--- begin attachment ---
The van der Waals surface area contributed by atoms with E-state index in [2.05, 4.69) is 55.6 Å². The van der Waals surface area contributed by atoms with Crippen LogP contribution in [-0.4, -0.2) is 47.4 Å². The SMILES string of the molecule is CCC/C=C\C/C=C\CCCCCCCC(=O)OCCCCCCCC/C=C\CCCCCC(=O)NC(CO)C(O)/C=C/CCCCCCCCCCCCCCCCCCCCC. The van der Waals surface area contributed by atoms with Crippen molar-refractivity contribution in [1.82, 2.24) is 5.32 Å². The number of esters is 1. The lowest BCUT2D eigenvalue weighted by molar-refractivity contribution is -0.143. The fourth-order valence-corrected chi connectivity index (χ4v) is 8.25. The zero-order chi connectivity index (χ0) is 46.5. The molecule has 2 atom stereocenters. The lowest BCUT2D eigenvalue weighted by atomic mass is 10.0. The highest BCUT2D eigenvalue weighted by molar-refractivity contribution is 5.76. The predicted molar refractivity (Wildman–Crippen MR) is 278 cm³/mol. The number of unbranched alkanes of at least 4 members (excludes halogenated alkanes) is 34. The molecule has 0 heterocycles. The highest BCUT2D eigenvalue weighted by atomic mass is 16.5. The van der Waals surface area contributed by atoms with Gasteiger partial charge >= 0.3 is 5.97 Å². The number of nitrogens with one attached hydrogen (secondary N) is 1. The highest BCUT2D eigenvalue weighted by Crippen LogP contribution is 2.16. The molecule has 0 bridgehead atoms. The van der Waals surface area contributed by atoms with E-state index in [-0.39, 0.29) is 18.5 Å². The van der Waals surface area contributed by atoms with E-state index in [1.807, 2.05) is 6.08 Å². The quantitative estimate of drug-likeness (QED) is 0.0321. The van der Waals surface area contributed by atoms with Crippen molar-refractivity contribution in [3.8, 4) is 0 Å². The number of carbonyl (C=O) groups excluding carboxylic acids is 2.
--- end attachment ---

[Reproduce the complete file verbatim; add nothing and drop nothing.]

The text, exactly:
The van der Waals surface area contributed by atoms with E-state index in [2.05, 4.69) is 55.6 Å². The van der Waals surface area contributed by atoms with Crippen LogP contribution in [-0.4, -0.2) is 47.4 Å². The SMILES string of the molecule is CCC/C=C\C/C=C\CCCCCCCC(=O)OCCCCCCCC/C=C\CCCCCC(=O)NC(CO)C(O)/C=C/CCCCCCCCCCCCCCCCCCCCC. The van der Waals surface area contributed by atoms with Crippen molar-refractivity contribution in [1.82, 2.24) is 5.32 Å². The number of esters is 1. The lowest BCUT2D eigenvalue weighted by molar-refractivity contribution is -0.143. The fourth-order valence-corrected chi connectivity index (χ4v) is 8.25. The zero-order chi connectivity index (χ0) is 46.5. The molecule has 2 atom stereocenters. The lowest BCUT2D eigenvalue weighted by atomic mass is 10.0. The highest BCUT2D eigenvalue weighted by molar-refractivity contribution is 5.76. The predicted molar refractivity (Wildman–Crippen MR) is 278 cm³/mol. The number of unbranched alkanes of at least 4 members (excludes halogenated alkanes) is 34. The molecule has 0 heterocycles. The highest BCUT2D eigenvalue weighted by atomic mass is 16.5. The van der Waals surface area contributed by atoms with Gasteiger partial charge >= 0.3 is 5.97 Å². The number of nitrogens with one attached hydrogen (secondary N) is 1. The highest BCUT2D eigenvalue weighted by Crippen LogP contribution is 2.16. The molecule has 0 bridgehead atoms. The van der Waals surface area contributed by atoms with E-state index in [-0.39, 0.29) is 18.5 Å². The van der Waals surface area contributed by atoms with E-state index in [1.807, 2.05) is 6.08 Å². The quantitative estimate of drug-likeness (QED) is 0.0321. The van der Waals surface area contributed by atoms with Crippen molar-refractivity contribution in [3.8, 4) is 0 Å². The number of carbonyl (C=O) groups excluding carboxylic acids is 2.